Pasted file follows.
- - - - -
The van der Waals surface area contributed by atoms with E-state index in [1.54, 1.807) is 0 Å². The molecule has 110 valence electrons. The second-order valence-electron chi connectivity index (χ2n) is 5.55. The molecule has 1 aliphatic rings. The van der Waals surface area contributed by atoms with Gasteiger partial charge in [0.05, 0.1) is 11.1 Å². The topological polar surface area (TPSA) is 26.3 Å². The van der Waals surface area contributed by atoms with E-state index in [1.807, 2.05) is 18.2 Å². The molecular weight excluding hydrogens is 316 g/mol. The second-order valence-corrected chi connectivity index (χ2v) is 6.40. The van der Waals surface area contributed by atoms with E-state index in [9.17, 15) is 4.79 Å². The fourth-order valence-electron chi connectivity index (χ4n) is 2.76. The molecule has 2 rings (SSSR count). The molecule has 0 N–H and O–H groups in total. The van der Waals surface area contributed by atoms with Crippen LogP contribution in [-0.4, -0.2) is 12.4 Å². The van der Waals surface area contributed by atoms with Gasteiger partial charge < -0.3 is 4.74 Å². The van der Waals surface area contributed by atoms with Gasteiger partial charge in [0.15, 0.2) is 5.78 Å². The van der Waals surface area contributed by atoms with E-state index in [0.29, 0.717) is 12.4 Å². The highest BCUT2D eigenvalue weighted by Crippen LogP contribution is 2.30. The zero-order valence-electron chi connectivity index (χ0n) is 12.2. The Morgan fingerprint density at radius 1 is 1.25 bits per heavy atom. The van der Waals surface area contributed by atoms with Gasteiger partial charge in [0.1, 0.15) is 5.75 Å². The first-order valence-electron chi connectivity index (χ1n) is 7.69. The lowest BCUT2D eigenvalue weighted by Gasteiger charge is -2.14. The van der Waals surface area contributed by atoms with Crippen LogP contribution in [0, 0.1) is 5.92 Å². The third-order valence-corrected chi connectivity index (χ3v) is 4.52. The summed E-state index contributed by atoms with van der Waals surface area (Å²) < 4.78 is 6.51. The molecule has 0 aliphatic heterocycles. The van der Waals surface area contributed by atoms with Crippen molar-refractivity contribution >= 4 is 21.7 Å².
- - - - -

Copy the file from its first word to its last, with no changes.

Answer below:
The van der Waals surface area contributed by atoms with E-state index in [1.54, 1.807) is 0 Å². The molecule has 110 valence electrons. The second-order valence-electron chi connectivity index (χ2n) is 5.55. The molecule has 1 aliphatic rings. The van der Waals surface area contributed by atoms with Gasteiger partial charge in [0.05, 0.1) is 11.1 Å². The topological polar surface area (TPSA) is 26.3 Å². The van der Waals surface area contributed by atoms with E-state index in [1.807, 2.05) is 18.2 Å². The molecular weight excluding hydrogens is 316 g/mol. The second-order valence-corrected chi connectivity index (χ2v) is 6.40. The van der Waals surface area contributed by atoms with E-state index in [9.17, 15) is 4.79 Å². The fourth-order valence-electron chi connectivity index (χ4n) is 2.76. The molecule has 2 rings (SSSR count). The molecule has 0 N–H and O–H groups in total. The van der Waals surface area contributed by atoms with Crippen LogP contribution in [-0.4, -0.2) is 12.4 Å². The van der Waals surface area contributed by atoms with Gasteiger partial charge < -0.3 is 4.74 Å². The van der Waals surface area contributed by atoms with Gasteiger partial charge in [0.15, 0.2) is 5.78 Å². The van der Waals surface area contributed by atoms with E-state index in [0.29, 0.717) is 12.4 Å². The highest BCUT2D eigenvalue weighted by Crippen LogP contribution is 2.30. The zero-order valence-electron chi connectivity index (χ0n) is 12.2. The Morgan fingerprint density at radius 1 is 1.25 bits per heavy atom. The van der Waals surface area contributed by atoms with Gasteiger partial charge in [0.1, 0.15) is 5.75 Å². The first-order valence-electron chi connectivity index (χ1n) is 7.69. The lowest BCUT2D eigenvalue weighted by Gasteiger charge is -2.14. The van der Waals surface area contributed by atoms with Crippen LogP contribution in [0, 0.1) is 5.92 Å². The third-order valence-corrected chi connectivity index (χ3v) is 4.52. The summed E-state index contributed by atoms with van der Waals surface area (Å²) < 4.78 is 6.51. The molecule has 0 aliphatic heterocycles. The van der Waals surface area contributed by atoms with Crippen molar-refractivity contribution >= 4 is 21.7 Å².